GREENSBORO, N.C. -- The battle over North Carolina's voting districts continued Monday as federal judges heard evidence in a gerrymandering trial that could impact our entire state.
The trial in Greensboro will decide whether lawmakers used illegal, excessive partisanship in 2016 in drawing congressional districts that critics argue gave the Republican party an advantage.
Two expert witnesses were called to the stand on Monday, Dr. Jonathan Christopher Mattingly, a professor of mathematics at Duke and and Dr. Jowei Chen, an associate professor in the political science department at University of Michigan.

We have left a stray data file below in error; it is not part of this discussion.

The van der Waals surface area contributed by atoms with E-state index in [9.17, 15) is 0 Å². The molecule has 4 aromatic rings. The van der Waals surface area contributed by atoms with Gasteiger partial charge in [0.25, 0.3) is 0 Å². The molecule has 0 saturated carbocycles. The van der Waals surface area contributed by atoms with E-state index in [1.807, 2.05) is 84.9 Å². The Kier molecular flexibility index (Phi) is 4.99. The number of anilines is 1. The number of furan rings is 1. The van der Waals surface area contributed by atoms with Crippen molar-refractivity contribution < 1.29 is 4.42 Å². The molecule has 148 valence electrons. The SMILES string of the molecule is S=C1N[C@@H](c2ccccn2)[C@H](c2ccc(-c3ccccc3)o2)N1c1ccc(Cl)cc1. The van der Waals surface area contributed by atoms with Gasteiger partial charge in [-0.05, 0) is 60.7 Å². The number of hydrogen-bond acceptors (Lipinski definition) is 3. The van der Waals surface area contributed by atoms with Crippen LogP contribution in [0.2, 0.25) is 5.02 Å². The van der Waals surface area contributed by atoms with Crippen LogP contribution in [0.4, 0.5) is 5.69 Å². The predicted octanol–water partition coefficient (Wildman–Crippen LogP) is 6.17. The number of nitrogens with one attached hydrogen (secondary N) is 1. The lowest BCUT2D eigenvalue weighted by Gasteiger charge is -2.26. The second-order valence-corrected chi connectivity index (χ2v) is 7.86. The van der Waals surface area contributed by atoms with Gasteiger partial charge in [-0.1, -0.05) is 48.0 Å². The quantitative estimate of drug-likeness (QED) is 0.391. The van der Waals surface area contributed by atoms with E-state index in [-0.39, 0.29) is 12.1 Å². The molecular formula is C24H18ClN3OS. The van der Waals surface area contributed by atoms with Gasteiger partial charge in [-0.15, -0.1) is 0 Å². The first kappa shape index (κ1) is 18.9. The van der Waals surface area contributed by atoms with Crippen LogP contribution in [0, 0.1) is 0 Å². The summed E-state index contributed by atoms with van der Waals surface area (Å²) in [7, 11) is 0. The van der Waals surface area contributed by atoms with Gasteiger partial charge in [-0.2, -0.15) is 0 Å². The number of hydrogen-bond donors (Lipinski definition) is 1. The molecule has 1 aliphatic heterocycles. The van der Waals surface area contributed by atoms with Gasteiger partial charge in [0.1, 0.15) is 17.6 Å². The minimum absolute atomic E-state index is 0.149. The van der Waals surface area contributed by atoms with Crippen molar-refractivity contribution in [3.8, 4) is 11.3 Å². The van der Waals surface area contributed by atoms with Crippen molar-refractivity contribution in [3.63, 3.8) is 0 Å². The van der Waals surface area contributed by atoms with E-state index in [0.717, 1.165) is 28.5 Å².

Both experts used computer algorithms to map out hypothetical voting districts based on some of the same criteria used by the General Assembly. Each of the experts found that the voting district map used in the 2016 elections and the outcome of the congressional election was extremely rare.
The experts argued that it would be virtually impossible, or at least extremely unlikely, to arrive at the 2016 maps without specifically drawing them to favor Republicans.
The defense argued that some of the evidence being used was not peer-reviewed and had not been published in a journal. They also pointed out that the criteria used in the experts' studies differed from what the General Assembly had been following when they made the maps.
The case continues Tuesday morning in Greensboro.
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